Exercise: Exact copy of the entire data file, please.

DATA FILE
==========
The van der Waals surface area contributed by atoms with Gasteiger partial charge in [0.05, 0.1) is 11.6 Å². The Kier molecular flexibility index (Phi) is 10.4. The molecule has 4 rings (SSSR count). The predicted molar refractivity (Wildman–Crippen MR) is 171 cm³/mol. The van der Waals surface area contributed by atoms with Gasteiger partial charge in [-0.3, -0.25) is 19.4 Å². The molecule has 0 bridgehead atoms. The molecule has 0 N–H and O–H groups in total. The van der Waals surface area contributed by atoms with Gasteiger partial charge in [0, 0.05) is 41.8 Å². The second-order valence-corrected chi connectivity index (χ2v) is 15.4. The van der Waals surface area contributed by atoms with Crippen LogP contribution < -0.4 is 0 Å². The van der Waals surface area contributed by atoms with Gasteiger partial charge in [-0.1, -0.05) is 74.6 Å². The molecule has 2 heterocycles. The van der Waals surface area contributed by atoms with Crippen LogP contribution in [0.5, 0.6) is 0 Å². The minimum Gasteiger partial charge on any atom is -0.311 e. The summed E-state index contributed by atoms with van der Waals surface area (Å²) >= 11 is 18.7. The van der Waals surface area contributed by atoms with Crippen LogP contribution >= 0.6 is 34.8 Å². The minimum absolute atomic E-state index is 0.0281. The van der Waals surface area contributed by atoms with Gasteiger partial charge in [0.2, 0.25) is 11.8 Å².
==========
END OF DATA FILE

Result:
The van der Waals surface area contributed by atoms with Gasteiger partial charge in [0.05, 0.1) is 11.6 Å². The Kier molecular flexibility index (Phi) is 10.4. The molecule has 4 rings (SSSR count). The predicted molar refractivity (Wildman–Crippen MR) is 171 cm³/mol. The van der Waals surface area contributed by atoms with Gasteiger partial charge in [-0.3, -0.25) is 19.4 Å². The molecule has 0 bridgehead atoms. The molecule has 0 N–H and O–H groups in total. The van der Waals surface area contributed by atoms with Gasteiger partial charge in [0, 0.05) is 41.8 Å². The second-order valence-corrected chi connectivity index (χ2v) is 15.4. The van der Waals surface area contributed by atoms with Crippen LogP contribution < -0.4 is 0 Å². The van der Waals surface area contributed by atoms with Gasteiger partial charge in [-0.1, -0.05) is 74.6 Å². The molecule has 2 heterocycles. The van der Waals surface area contributed by atoms with Crippen LogP contribution in [0.5, 0.6) is 0 Å². The minimum Gasteiger partial charge on any atom is -0.311 e. The summed E-state index contributed by atoms with van der Waals surface area (Å²) >= 11 is 18.7. The van der Waals surface area contributed by atoms with Crippen LogP contribution >= 0.6 is 34.8 Å². The minimum absolute atomic E-state index is 0.0281. The van der Waals surface area contributed by atoms with Gasteiger partial charge in [0.2, 0.25) is 11.8 Å².